"Complexity in its simplest form is, I guess you could say, the LA Lakers of video games," says Lake. "Except we play multiple games instead of just basketball."
It has the look of a lot of new media companies: one part talent agency, one part marketing firm. Complexity lets the players keep any competition prize money they earn. Instead, the company makes its revenue from marketing deals.
"We're always keeping an eye on the next game because it's our business to do so, as we need to find the stars and get them under contract before our competition does," says Lake, who compares the current state of eSports to the Wild West.
Promoter MLG has locked up official "Call of Duty" matches and has even started its own streaming platform. Other promoters, like the Electronic Sports League, are using the game streaming juggernaut Twitch.tv as their platform of choice. A recent event in Katowice, Poland drew more than 643,000 simultaneous viewers at its peak -- double the previous record.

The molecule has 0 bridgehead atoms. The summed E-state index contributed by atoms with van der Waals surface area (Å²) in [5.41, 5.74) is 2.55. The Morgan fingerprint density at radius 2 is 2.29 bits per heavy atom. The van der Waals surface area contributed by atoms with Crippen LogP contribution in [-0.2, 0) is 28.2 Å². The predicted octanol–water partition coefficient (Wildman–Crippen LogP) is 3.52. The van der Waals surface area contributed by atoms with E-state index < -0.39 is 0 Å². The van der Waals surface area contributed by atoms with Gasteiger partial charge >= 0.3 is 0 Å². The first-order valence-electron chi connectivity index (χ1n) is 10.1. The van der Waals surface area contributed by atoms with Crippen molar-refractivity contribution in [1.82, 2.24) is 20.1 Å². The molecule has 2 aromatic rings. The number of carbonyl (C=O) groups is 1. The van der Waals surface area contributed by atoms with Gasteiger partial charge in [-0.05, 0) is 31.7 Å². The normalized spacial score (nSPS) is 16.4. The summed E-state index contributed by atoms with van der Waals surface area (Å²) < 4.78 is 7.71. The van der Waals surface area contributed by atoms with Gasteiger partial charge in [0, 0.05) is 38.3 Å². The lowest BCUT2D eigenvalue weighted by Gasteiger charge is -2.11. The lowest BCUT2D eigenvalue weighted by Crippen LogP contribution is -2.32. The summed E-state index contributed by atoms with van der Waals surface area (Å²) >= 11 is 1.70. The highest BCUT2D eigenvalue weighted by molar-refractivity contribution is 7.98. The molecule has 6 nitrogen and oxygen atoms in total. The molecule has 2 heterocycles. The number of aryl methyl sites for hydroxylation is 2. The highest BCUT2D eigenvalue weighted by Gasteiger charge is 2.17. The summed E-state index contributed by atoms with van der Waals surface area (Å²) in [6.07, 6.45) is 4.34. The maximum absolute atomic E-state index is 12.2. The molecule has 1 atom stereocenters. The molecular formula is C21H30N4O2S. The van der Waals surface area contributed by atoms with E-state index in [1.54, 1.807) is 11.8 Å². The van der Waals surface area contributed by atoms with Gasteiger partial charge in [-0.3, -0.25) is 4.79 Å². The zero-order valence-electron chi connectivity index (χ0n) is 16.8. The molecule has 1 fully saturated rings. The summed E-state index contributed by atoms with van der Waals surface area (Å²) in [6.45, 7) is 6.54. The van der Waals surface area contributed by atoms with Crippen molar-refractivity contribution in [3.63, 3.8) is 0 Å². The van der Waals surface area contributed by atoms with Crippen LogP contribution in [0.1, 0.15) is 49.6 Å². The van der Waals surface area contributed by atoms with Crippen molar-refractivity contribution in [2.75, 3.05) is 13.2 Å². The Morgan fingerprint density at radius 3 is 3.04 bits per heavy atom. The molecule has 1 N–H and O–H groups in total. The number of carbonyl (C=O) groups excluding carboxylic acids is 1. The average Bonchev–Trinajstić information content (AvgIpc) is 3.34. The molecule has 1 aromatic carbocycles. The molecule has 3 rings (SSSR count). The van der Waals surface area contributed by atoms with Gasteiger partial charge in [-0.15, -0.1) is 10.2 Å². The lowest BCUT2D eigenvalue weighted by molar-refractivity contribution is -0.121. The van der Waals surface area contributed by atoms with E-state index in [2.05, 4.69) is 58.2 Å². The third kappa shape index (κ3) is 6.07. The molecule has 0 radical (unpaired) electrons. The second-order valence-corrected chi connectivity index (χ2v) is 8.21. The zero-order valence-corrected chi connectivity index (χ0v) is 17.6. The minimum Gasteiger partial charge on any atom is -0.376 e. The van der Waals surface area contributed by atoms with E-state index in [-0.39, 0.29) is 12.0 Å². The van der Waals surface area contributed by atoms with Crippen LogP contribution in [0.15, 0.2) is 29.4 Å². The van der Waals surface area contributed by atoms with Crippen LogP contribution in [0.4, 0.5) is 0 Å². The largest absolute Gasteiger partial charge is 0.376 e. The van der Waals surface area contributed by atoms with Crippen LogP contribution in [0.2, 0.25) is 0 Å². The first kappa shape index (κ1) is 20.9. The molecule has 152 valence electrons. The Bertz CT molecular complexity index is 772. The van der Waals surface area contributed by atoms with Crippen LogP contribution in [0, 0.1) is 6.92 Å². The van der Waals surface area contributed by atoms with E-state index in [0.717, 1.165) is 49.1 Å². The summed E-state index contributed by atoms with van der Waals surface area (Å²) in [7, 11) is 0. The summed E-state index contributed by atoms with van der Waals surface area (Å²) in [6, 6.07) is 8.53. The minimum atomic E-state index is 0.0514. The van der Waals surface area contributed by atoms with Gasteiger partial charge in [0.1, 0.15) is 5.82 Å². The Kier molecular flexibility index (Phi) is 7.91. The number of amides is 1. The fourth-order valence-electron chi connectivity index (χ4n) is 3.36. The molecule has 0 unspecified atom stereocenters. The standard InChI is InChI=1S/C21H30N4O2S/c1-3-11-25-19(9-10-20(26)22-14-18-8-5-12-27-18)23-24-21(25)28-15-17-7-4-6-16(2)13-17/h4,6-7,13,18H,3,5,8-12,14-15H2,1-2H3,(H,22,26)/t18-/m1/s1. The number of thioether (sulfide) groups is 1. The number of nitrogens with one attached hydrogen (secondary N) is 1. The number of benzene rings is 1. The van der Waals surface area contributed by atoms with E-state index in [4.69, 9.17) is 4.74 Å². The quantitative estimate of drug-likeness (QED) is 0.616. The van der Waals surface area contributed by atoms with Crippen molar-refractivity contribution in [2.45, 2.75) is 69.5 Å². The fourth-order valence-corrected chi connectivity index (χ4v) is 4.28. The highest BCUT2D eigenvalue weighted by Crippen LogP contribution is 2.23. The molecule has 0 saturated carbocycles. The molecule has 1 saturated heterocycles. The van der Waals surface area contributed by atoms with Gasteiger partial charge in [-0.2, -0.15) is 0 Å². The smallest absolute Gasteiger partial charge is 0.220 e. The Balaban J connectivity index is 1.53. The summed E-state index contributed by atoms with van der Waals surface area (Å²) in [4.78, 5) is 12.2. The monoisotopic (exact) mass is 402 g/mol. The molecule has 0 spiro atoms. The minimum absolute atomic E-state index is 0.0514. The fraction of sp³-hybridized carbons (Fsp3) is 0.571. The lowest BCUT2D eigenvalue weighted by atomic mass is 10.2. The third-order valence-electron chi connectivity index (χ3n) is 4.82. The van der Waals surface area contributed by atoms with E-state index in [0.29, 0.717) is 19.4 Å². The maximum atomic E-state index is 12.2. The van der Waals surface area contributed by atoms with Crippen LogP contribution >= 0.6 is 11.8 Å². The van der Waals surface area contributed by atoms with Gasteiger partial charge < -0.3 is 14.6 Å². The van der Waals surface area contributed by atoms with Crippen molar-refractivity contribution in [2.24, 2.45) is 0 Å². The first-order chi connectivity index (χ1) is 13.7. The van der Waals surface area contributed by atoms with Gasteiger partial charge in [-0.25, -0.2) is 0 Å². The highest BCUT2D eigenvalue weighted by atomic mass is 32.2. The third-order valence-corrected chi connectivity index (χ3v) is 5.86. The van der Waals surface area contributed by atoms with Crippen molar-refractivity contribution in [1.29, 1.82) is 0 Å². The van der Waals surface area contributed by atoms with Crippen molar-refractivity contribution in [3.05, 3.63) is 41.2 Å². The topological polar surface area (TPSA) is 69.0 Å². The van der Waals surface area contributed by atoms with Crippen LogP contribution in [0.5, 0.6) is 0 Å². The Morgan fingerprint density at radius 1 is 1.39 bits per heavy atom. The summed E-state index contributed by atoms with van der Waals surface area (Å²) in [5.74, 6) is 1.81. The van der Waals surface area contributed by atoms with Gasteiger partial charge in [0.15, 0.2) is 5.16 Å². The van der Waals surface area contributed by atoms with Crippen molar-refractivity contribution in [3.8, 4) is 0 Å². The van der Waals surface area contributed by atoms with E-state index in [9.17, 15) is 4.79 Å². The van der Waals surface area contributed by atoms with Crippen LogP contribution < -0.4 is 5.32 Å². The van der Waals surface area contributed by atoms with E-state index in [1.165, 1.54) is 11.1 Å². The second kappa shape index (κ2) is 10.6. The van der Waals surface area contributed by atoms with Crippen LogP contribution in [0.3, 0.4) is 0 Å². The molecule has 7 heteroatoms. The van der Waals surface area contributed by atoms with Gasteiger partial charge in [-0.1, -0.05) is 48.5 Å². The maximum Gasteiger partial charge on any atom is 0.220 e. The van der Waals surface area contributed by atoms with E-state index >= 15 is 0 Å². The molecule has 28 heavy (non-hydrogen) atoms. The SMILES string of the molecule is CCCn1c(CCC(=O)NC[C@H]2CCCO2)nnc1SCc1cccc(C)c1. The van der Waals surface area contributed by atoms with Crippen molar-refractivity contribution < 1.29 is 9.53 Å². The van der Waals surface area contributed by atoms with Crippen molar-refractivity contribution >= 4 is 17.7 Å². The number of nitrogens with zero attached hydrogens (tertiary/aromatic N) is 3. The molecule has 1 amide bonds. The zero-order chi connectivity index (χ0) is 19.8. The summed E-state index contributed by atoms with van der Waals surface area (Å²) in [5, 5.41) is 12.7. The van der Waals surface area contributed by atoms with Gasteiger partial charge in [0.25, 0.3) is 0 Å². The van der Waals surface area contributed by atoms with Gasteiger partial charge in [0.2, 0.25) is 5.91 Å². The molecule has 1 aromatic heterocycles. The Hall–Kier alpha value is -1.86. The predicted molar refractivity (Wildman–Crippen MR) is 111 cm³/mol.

A new generation of gamers is discovering eSports, and what was once a subculture inside a subculture is on the verge of going mainstream.
China’s first quarter Gross Domestic Product (GDP) growth in 2014 was 7.4 percent, the slowest China’s economy has grown in a year and a half. Markets in Asia rose because of China’s GDP news. Slower growth, however, could be an indication that China’s leadership is serious about making tough changes to its economic model.
If you're a shrimp lover, you may be wondering why you're paying more for your favorite shrimp cocktail or Pad Thai. It's a bacterial infection ravaging shrimp farms in Southeast Asia called "early mortality syndrome" or EMS. The disease doesn't affect people, but it kills baby shrimp. The resulting shortage is causing price spikes.